J is for Juggling

If you are anything like me and you automatically associate juggling with clowns and the circus, then you must be giggling at thejuggler title of this post. No I have not thrown away a letter on the A to Z challenge and just picked any old word. I’m still doing my mental health theme. What does juggling have to do with mental health? Juggling therapy. Seriously? Yes, seriously. I giggled at first too, but the more I read about it, the more it actually made sense. Juggling therapy is advertized as a “fun” approach to improving mental, emotional and physical states. It “…works to balance both hemispheres of the brain (right brain & left brain) to improve motor-skill functions, reading, writing, creativity,  self-esteem, self-confidence, self-motivation, focus on tasks, multi-tasking. It can help combat and prevent the development of Anxiety, Alzheimer’s, depression and a host of other mental and emotional diseases.” Ok, so maybe the advertizing goes a bit overboard, but there is truth behind it.

Let’s start with physical well-being part. This part is obvious. Juggling is a cardiovascular activity, so of course it’s good for your body. It has the benefits of regular exercise in that it raises your heart rate and gets the blood flowing, but it’s easier on your joints compared to various other sports and exercises. Muscles have memory. As you learn to juggle, your muscles get to know the space and timing required to catch whatever you are juggling. It also improves hand-eye coordination which is a transferable skill meaning you can apply it to other activities; baseball, golf, applying make-up and yes, even video games.

What about outside of the physical part? I can understand how it can teach you multitasking and how to break down bigger problems into smaller pieces, but what effect does it have on your mind? Juggling activates several different brain regions for one thing; attention, motion, vision. Some studies have shown that it promotes the growth of gray matter in the mid-temporal lobe. This is the same area that is involved in processing emotional memory and believe it or not, generating panic attacks. A study in the Journal of Biopsychosocial Medicine did a study on female patients with anxiety disorders. They were divided into a juggling group and a non-juggling group. Both groups received appropriate medication and psychotherapy for six months. During the last three months of therapy, only the juggling group was trained on how to juggle. After treatment, both groups showed reduced anxiety, but the juggling group showed greater improvements in anxiety, anger and depression. Interesting results.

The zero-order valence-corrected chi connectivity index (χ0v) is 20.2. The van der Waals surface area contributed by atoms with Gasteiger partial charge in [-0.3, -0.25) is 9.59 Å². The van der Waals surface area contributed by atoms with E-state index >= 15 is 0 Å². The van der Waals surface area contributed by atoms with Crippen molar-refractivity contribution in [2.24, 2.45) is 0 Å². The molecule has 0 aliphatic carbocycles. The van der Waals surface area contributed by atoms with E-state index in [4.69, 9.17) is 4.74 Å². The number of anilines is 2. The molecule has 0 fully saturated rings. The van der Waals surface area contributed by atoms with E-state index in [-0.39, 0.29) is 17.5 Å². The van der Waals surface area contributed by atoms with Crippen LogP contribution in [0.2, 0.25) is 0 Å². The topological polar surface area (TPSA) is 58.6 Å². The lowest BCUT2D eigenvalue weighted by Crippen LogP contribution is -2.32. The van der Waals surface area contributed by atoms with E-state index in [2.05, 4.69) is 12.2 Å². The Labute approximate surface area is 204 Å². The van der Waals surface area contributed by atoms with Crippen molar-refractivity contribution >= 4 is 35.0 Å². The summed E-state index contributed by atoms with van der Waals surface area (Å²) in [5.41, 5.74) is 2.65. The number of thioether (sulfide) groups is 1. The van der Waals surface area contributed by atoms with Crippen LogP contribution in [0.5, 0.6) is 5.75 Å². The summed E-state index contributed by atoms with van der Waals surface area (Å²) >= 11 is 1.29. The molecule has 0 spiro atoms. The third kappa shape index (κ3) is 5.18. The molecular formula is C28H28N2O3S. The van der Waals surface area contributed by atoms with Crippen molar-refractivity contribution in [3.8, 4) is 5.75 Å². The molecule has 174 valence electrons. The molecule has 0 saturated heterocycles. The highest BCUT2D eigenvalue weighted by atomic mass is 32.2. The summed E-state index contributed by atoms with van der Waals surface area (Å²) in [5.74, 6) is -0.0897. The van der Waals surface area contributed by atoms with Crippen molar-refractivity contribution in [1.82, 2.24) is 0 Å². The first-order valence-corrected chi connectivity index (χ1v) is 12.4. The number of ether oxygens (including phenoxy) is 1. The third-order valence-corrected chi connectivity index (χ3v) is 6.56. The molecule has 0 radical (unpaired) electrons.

I can see how it would work. The repetitiveness of it is kind of a form of meditation. I’d try it. Why not, if it might help? There would have to be some ground breaking studies with the same results to get me to pay for it though.

What do you think? Would you try juggling to improve your mental health?

Sources:
Nakahara et al., 2007

NeuroMuscular Junction Wellness Center

I is for Insomnia

Insomnia is habitual sleeplessness or the inability to sleep. According to this definition, I don’t have insomnia. I am able to sleep. In fact I love sleep, I always want to sleep…except for those anxiety dreams, but that’s another post. If I don’t have insomnia, then why am I so tired all the time?

Upon further research, I learned there are three different patterns of insomnia. One is sleep onset insomnia, the inability to fall asleep. This I knew. It’s more common in people with anxiety. Your brain just doesn’t want to shut up and thoughts keep cycling in your head. Anxiety is similar to stress in that the hormone cortisol is at higher levels. One of the functions of cortisol is to keep you awake. I don’t have sleep onset insomnia. I have trouble staying awake!

Another pattern of insomnia is early morning awakening with an inability to go back to sleep. Usually you get around 6.5 hours of sleep. This pattern is typical of depression. I’ve been having this kind of trouble lately. I wake up at 3:30am and that’s it, I’m awake. It makes me pretty useless during the day.

The third pattern of insomnia is nocturnal awakenings. I didn’t know this counted as insomnia. I have this all the time. I wake up several times during the night for no apparent reason. Thankfully, I am usually able to get back to sleep, but it still leaves me waking up tired.

insomnia

How do you treat insomnia? By keeping good sleep hygiene for one thing. This includes going to bed and waking up at regular times, avoiding caffeine and alcohol close to bedtime, giving yourself time to wind down before bed, exercising during the day and keeping the bedroom a comfortable, dark place for sleeping, not TV! This stuff is pretty obvious. I try to follow these rules, but sometimes it just doesn’t work. Then what do you do? Well, I climb out from between hubby and Ewok and head to the couch where I watch the Phantom of the Opera until sleep finds me. Sometimes the movie has to play several times. My psychiatrist has prescribed me sleeping pills for when my insomnia is bad. I’m not comfortable taking them though. I’m sure there are lots of different options, but I am worried about becoming dependent or really wanting to sleep and taking too many. So I was pleased to discover an alternative to sleeping pills, cognitive behaviour therapy for insomnia (CBT-I)!

According the the Globe and Mail (a Canadian newspaper) it’s the first line of treatment for insomnia in Canada, USA and Britain……really? Then why was psych so quick to give me sleeping pills? CBT-I is supposed to teach you how to manage racing thoughts and limit the amount of time you stay in bed to your actual sleep time. This means only going to bed when sleepy, not napping, having a certain rise time and getting out of bed if you can’t sleep for some reason.

It’s hard to believe that this CBT-I stuff is recommended over sleeping pills for chronic insomnia and I’ve never heard of it. With 8 years of mental health treatment under my belt, I would have thought I’d come across it.